W.A.S.P. - Still Not Black Enough review
|Album:||Still Not Black Enough|
01. Still Not Black Enough
02. Somebody To Love [Jefferson Airplane cover]
03. Black Forever
04. Scared To Death
05. Goodbye America
06. Keep Holding On
07. Rock And Roll To Death
09. I Can't
10. No Way Out Of Here
11. One Tribe [U.S. bonus]
12. Skinwalker [U.S. bonus]
13. Tie Your Mother Down [Queen cover] [U.S. bonus]
14. Whole Lotta Rosie [AC/DC cover] [U.S. bonus]
With largely the same lineup that produced the stellar Idol, W.A.S.P. released the similarly conceptual Still Not Black Enough to eager fans everywhere. Still Not Black Enough is not strictly a concept album, however, and much less a rock opera but the album is nevertheless based on the more keyboard-heavy moments of the Idol and deals with Lawless' personal demons. That is, until track 6 where a syrupy and wildly inferior version to "Hold on to My Heart" titled "Keep Holding On" absolutely kills the buzz. Thereafter, the listener has to wait through the dumbed down jock rock of "Rock and Roll to Death" (it fitted just fine on the compilation, though) and another "Hold on to My Heart" rewrite before the album starts to redeem itself.
The actual album minus the aforementioned three song blackout is a very solid and occasionally spectacular listen. The more prominent keyboards make the album seem even grander than the Idol (after all this is Lawless inner self and not some fictional rock star) but the material is convincing enough one can hardly mind. "Goodbye America" strongly reminds of "Chainsaw Charlie" in a good way and the band totally makes the Jefferson Airplane song "Somebody to Love" their own, in fact people unfamiliar with the original would hardly notice it is actually a cover. "Scared to Death" has some truly awesome singing, featuring tasteful female background and harmony vocals and tortured, high-pitched screams, but it's the lead single "Black Forever", sporting Lawless' meanest snarl since the infamous "Animal" formed into an infectious melody, where the band really outdoes itself. Lastly, the curious "I Can't" is the track where the album picks up again after three quick thrusts to the skip button. The song might be called a ballad, but it is much more an angry acoustic piece that erupts into a great metal break (it would be reused on "Clockwork Mary" for the second Neon God album).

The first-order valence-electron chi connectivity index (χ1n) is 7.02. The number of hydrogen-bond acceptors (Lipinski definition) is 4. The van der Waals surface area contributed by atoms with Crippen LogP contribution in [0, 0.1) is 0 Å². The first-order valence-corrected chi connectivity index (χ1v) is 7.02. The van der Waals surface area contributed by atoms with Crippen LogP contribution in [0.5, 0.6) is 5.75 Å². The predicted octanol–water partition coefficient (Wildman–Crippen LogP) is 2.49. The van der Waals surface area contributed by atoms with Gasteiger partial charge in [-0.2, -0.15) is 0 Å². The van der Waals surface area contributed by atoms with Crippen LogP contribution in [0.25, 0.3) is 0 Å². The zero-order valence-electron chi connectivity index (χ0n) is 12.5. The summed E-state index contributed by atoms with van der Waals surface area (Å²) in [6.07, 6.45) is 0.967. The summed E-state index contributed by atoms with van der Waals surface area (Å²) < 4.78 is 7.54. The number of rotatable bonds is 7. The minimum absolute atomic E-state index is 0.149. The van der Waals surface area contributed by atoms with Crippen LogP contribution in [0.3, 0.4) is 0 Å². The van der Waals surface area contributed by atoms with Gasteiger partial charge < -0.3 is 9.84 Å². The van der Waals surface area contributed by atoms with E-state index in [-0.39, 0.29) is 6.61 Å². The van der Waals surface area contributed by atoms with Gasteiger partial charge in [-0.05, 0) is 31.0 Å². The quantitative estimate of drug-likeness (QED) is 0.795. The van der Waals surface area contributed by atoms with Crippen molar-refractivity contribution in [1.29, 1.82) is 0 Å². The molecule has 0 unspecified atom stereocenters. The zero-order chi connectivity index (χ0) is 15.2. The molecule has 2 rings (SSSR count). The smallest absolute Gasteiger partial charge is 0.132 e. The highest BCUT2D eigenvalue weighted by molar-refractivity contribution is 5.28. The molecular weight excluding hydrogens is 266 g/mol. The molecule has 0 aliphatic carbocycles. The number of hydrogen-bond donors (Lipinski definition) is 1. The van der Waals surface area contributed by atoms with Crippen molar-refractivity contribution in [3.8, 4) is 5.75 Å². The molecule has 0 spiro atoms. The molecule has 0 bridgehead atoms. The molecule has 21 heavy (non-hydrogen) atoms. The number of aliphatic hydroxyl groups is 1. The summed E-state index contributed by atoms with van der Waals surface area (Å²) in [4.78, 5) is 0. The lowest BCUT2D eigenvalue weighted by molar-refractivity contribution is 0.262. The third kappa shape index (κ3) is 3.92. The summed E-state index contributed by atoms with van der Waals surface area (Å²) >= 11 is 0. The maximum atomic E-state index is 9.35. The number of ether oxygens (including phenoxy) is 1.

Those who happen to own the American version get the excellent "Skinwalker" while also having to contend with an AC/DC and a Queen cover that make an already unbalanced album outright schizophrenic. In any case, the listener is probably best off omitting the unfitting songs (playlist, ripped CD or similar) which leaves him with still approximately half an hour of ambitious and well done heavy metal.
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